The Bert Hadley Championship
The Bert Hadley Memorial Championship is a series of Sprint and Speed Hillclimb events held each season for PWA7C Motor Sport Section members driving Austin Sevens of virtually any suitable type.
The Championship is completely amateur and unsponsored and is geared to cater for drivers of all ages and occupations, expert or novice. Venues in the 12 round series include Oliver's Mount (Scarborough), Gurston Down (Wiltshire), Loton Park (Staffordshire), and the Anglesey Race Circuit, between April and October. The cars are divided into 'Road' and 'Track' classes and may include sports cars and reproduction single-seaters, inspired by the works cars, as driven before the war by Bert Hadley and his team mates.
Herbert Lewis Hadley – always known as 'Bert' – was born in 1910, at Sturchley, Birmingham, the son of Bert Senior a toolmaker at Cadburys, he gained a coveted place at the Austin Motor Company's Apprentice School. In 1930, he was seconded to the 'elite' Racing and Experimental Department within the famous Longbridge Works. Throughout the following decade, Bert was to make an ever-increasing contribution to the works' competition activities – initially as a mechanic, then race-car builder, test driver and finally as development engineer and number 1 team driver. He was personally involved with all the competition cars, particularly with Murray Jamieson and the O.H.C. single-seaters. As a driver, he was equally effective whether up Shelsley Walsh Hill or on the circuits at Brooklands, Crystal Palace or Donington Park. It was Bert's idea to convert the failed Le Mans sports cars into what became the famous "Grasshopper" Trials Team. Our 'Grasshopper Challenge' series celebrates Bert's success in this activity.
Had not the war intervened, Bert was all set to become a full-time professional driver with a continental team. Instead he tried to become a fighter pilot, but the Air Ministry thought, at the age of 29, his reactions would be below the required standard. Having ascended Shelsley in 40.05 seconds and lapped Brooklands at around 130 mph, just a few months previously, Bert was not impressed!
He remained at Longbridge, where aircraft frames were now being produced until May 1941, when at the personal recommendation of Lord Austin, he was seconded to the Ministry of Labour. His task was to co-ordinate the production facilities of Midlands engineering firms, large and small, towards the war effort. No mean challenge for a 31-year-old. Bert was to remain a "man from the ministry" until his retirement. However in 1950, he was asked to partner Leslie Johnson, who he'd known at E.R.A. before the war, in Jaguar's first appearance at Le Mans. They were 3rd when the clutch failed, after 20 hours. For the next five years he drove in the Dundrod T.T., and at Le Mans again for the Jowett, Healey and Triumph works' teams. In 1952 he was in the famous '7 days and 7 nights' endurance run at Montlhery in the XK120 Coupe LWK 707, alongside Moss, Fairman and Johnson.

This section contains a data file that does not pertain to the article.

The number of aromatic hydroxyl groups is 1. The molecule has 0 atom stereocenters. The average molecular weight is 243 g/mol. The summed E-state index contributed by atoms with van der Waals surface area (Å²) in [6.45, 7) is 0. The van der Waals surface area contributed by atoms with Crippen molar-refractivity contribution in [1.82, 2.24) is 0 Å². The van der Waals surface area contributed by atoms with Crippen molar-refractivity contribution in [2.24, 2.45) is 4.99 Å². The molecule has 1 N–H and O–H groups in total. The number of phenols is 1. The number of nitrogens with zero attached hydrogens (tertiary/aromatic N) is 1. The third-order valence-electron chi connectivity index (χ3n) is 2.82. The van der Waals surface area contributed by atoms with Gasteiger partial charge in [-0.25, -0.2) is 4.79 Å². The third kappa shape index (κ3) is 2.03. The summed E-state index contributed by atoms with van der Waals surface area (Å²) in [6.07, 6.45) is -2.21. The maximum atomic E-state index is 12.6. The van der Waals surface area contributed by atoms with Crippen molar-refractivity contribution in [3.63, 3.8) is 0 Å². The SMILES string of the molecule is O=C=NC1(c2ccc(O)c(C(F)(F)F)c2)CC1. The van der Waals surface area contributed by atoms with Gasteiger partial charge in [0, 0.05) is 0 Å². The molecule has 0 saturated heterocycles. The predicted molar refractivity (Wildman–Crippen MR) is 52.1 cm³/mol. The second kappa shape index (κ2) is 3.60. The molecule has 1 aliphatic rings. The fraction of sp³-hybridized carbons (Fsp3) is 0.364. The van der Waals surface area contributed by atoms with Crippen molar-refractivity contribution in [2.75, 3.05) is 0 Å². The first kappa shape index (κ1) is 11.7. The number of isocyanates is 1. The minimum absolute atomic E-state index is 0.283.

After his retirement Bert took a great interest in what is now the Vintage and Historic scene and wrote with great authority of his recollections of those eventful years before the war. With his sad death in 1993, went the last true link with the Austin Works team of the 1930’s. The Bert Hadley Memorial Championship was inaugurated in 1995 with the approval of PWA7C member Clive Hadley who sadly died in January 2007. Clive’s support and enthusiasm will not be forgotten as we continue to celebrate the life and achievements of his father. For further details of The Bert Hadley Memorial Championship or The Grasshopper Challenge Austin Seven Trials programme, please contact the Competition Secretary.